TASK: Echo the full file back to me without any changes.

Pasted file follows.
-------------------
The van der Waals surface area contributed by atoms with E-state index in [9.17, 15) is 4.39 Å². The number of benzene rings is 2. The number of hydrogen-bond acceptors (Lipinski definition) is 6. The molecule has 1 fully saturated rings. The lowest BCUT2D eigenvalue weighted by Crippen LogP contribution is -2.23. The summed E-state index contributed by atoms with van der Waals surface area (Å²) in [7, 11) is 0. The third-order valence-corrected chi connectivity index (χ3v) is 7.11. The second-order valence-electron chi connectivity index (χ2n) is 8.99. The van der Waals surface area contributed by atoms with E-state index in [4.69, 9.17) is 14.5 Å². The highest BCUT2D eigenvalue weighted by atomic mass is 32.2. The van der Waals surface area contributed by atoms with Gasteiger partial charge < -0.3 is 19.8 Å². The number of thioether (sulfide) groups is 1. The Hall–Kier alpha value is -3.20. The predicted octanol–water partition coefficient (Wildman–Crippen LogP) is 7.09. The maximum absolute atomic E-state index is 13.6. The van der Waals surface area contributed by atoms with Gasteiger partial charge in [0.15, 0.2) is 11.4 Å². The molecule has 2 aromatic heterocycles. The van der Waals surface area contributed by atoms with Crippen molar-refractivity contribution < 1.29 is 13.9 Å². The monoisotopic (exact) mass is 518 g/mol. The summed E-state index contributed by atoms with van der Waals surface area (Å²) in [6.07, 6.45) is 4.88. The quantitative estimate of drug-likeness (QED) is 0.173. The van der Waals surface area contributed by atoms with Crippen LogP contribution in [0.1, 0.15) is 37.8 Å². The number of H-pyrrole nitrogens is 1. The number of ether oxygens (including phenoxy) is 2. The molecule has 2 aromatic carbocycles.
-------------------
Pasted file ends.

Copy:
The van der Waals surface area contributed by atoms with E-state index in [9.17, 15) is 4.39 Å². The number of benzene rings is 2. The number of hydrogen-bond acceptors (Lipinski definition) is 6. The molecule has 1 fully saturated rings. The lowest BCUT2D eigenvalue weighted by Crippen LogP contribution is -2.23. The summed E-state index contributed by atoms with van der Waals surface area (Å²) in [7, 11) is 0. The third-order valence-corrected chi connectivity index (χ3v) is 7.11. The second-order valence-electron chi connectivity index (χ2n) is 8.99. The van der Waals surface area contributed by atoms with E-state index in [4.69, 9.17) is 14.5 Å². The highest BCUT2D eigenvalue weighted by atomic mass is 32.2. The van der Waals surface area contributed by atoms with Gasteiger partial charge < -0.3 is 19.8 Å². The number of thioether (sulfide) groups is 1. The Hall–Kier alpha value is -3.20. The predicted octanol–water partition coefficient (Wildman–Crippen LogP) is 7.09. The maximum absolute atomic E-state index is 13.6. The van der Waals surface area contributed by atoms with Gasteiger partial charge in [0.15, 0.2) is 11.4 Å². The molecule has 2 aromatic heterocycles. The van der Waals surface area contributed by atoms with Crippen molar-refractivity contribution < 1.29 is 13.9 Å². The monoisotopic (exact) mass is 518 g/mol. The summed E-state index contributed by atoms with van der Waals surface area (Å²) in [6.07, 6.45) is 4.88. The quantitative estimate of drug-likeness (QED) is 0.173. The van der Waals surface area contributed by atoms with Crippen LogP contribution in [0.1, 0.15) is 37.8 Å². The number of H-pyrrole nitrogens is 1. The number of ether oxygens (including phenoxy) is 2. The molecule has 2 aromatic carbocycles.